This will tend to force drivers that prefer to drive at night when there is less traffic to start their day far later than they would prefer after a 34 hour turnaround.

1) Messing with people's sleep schedules seems like a BAD idea. 2) Forcing drivers who prefer to drive at night when the roads are less crowded to drive in the day time isn't quite as bad, but it's just adding to congestion issues.

In any case, all the book learning is done. I've got my permit, and have passed the academic portion of the program.

Oh, and I got a second prehire. Stevens Transport. Their reefer carrier business looks very good. An average haul distance of 1500-1600 miles is exactly the sort of hauling work I was hoping to get. The pay per mile is a bit less, but with the average haul distance being so long, I think I'll be spending more time driving miles and less time idling in traffic or waiting for loads.

Still, Werner and Stevens Transport both seem like solid companies. Today, I discovered that Covenant has a firm requirement that all their new drivers must be part of a team for at least several months - after being teamed with a trainer for a fairly typical training time. If I don't already have a team driver in mind, they will choose one for me. If I'd known that beforehand, I would have never applied to them. I have less than zero interest in team driving.

TMC, another company that I like the looks of, also replied and threw me a curveball. I advised all the companies in my applications that I have an no-fault accident where I was hit from behind while I was at a full stop. TMC is the only company that wants a copy of the accident report, the rest seem to be happy with my MVR not indicating any at fault accidents. The police department records department where I need to get the report from is 80 miles from the school, and they don't offer electronic reports. I can either pick it up in person, or have it processed by snail-mail. I should have gotten a copy of the report long ago, but I was trying to save money, and it was not an at-fault accident. That's what I get for assuming. I almost certainly will not have the opportunity to go pick up the document in person, because I will be spending every weekday in class. I am going to check their webpage now to see if, perhaps, they have Saturday or Sunday hours, but the business card I got from the officer with the report number on it seemed to indicate M-F hours.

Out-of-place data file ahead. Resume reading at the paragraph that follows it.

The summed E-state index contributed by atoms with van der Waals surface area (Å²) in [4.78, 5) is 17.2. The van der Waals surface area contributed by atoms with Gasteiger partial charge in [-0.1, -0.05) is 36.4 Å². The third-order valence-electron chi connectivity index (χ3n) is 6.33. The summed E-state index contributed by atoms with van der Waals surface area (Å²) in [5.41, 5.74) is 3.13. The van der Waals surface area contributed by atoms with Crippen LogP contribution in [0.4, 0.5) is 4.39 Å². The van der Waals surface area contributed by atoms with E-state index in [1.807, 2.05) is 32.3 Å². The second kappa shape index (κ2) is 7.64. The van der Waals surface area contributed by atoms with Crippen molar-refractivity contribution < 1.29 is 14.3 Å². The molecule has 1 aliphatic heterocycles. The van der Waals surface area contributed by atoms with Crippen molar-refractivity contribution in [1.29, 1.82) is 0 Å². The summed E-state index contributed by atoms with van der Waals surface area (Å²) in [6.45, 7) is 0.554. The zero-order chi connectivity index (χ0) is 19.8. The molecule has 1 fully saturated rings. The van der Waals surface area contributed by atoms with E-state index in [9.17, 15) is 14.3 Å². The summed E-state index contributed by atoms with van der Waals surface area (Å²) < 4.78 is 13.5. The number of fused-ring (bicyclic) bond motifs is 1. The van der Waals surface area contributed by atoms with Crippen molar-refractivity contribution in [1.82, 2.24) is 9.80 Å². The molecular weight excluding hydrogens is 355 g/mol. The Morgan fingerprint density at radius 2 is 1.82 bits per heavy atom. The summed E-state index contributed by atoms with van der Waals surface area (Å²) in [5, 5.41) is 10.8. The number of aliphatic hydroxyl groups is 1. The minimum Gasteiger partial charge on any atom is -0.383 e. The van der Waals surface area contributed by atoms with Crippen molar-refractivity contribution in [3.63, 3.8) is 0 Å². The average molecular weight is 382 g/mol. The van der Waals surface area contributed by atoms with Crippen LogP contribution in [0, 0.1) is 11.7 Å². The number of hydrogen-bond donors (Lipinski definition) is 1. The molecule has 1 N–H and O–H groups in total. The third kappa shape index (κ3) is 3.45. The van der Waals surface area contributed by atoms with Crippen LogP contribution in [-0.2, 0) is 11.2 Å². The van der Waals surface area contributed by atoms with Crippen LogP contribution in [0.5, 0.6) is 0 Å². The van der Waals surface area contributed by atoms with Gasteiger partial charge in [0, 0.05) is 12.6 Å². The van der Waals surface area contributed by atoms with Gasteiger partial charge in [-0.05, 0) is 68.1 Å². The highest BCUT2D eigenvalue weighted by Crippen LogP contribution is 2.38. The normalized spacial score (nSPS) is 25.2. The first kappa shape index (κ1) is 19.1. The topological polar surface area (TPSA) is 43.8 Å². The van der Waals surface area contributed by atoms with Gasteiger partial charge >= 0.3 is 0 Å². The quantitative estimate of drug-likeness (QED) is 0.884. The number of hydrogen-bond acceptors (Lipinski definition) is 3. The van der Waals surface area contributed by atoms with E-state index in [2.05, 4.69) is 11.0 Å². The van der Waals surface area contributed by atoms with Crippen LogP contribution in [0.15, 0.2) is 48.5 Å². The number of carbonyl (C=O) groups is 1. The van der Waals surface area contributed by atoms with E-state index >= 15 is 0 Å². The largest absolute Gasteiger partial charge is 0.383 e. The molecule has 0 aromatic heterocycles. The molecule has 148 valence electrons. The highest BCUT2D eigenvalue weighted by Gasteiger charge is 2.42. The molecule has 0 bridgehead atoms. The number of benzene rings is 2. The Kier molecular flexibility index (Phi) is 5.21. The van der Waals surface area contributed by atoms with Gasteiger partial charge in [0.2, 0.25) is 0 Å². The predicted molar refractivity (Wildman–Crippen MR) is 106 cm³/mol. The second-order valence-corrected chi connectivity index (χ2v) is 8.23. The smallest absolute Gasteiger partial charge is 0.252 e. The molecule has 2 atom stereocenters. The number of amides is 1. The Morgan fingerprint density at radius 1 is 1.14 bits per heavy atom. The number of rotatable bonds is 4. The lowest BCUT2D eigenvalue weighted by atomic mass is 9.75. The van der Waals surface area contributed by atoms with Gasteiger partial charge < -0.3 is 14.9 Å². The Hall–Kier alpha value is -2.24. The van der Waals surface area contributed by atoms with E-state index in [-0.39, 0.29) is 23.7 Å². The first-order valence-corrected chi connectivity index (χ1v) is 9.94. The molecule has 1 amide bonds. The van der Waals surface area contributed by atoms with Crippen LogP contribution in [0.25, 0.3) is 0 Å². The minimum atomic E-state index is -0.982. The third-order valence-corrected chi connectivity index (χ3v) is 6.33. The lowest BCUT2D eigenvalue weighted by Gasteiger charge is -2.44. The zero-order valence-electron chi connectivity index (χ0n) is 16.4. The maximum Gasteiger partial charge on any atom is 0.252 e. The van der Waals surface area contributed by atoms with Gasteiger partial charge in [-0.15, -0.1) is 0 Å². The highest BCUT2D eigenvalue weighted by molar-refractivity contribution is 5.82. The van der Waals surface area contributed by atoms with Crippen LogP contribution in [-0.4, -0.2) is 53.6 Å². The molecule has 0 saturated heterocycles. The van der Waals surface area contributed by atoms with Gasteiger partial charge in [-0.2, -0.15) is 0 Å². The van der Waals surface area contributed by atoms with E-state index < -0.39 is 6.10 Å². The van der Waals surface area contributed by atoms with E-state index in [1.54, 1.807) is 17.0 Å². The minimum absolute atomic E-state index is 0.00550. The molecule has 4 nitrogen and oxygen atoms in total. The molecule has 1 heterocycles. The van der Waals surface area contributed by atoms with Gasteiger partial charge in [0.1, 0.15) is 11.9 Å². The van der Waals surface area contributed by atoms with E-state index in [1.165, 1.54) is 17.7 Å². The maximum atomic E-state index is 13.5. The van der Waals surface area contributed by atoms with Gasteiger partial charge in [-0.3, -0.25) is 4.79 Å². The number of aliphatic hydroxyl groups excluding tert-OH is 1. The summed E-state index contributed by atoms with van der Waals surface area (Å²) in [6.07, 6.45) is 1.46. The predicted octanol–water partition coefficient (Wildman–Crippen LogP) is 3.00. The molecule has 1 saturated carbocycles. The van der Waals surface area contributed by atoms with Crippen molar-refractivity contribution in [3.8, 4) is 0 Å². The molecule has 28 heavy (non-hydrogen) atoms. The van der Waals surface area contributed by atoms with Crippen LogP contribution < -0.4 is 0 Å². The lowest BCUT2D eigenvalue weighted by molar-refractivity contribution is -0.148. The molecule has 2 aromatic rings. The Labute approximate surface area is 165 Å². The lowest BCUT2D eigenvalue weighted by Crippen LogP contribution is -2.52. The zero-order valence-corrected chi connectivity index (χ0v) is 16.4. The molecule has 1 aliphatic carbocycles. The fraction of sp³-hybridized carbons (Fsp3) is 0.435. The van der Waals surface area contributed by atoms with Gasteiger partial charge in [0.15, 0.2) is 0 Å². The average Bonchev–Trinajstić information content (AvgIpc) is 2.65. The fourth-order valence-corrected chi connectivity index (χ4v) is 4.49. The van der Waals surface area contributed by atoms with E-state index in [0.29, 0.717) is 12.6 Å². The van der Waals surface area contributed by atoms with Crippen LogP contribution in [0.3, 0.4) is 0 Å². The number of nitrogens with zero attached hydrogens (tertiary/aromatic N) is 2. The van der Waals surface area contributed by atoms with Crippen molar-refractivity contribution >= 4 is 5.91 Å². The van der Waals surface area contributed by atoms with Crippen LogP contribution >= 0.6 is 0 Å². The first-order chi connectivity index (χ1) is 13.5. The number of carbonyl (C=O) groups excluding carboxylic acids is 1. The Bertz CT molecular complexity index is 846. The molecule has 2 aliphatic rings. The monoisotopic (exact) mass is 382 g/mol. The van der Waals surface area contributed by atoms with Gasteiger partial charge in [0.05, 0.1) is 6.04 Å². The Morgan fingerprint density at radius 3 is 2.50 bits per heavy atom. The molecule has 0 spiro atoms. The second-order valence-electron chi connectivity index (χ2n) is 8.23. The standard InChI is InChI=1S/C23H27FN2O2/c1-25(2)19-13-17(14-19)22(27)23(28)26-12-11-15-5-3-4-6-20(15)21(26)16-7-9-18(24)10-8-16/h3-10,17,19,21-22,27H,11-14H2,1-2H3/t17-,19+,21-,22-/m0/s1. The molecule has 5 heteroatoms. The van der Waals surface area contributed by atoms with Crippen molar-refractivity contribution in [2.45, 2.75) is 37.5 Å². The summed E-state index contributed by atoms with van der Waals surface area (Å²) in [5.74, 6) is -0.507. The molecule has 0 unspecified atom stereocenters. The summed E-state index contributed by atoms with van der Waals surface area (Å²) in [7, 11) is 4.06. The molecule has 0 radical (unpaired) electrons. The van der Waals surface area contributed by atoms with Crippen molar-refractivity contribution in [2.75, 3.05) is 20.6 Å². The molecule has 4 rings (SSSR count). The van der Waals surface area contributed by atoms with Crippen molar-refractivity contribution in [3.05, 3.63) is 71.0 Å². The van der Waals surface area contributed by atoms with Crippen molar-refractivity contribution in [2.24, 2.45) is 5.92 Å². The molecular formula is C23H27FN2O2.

I also wish that it were a requirement that law enforcement should be required to allow all involved parties free access to at least one paper copy of any accident they are involved in. The fact that I'm having to drive across town and then pay money to get proof that I was hit from behind and wasn't at fault for an accident is a bit annoying. It's not a long drive, and it's not a lot of money. But it is still annoying.

However, the day was still a good one. I'm going to stop complaining about painful things and just be happy with the progress I've made.

Interstate:

Commercial trade, business, movement of goods or money, or transportation from one state to another, regulated by the Federal Department Of Transportation (DOT).

MVR:

Motor Vehicle Record

An MVR is a report of your driving history, as reported from your state Department of Motor Vehicles. Information on this report may include Drivers License information, point history, violations, convictions, and license status on your driving record.

Prehire:

What Exactly Is A Pre-Hire Letter?

Pre-hire letters are acceptance letters from trucking companies to students, or even potential students, to verify placement. The trucking companies are saying in writing that the student, or potential student, appears to meet the company's minimum hiring requirements and is welcome to attend their orientation at the company’s expense once he or she graduates from truck driving school and has their CDL in hand.

We have an excellent article that will help you Understand The Pre-Hire Process.

A Pre-Hire Letter Is Not A Guarantee Of Employment

The people that receive a pre-hire letter are people who meet the company's minimum hiring requirements, but it is not an employment contract. It is an invitation to orientation, and the orientation itself is a prerequisite to employment.

During the orientation you will get a physical, drug screen, and background check done. These and other qualifications must be met before someone in orientation is officially hired.

Reefer:

A refrigerated trailer.

OOS:

When a violation by either a driver or company is confirmed, an out-of-service order removes either the driver or the vehicle from the roadway until the violation is corrected.

Farmerbob1's Comment
member avatar

Day 4 supplement:

I just discovered that the police department that I needed to get my accident report from has recently started allowing a private company to sell the reports online.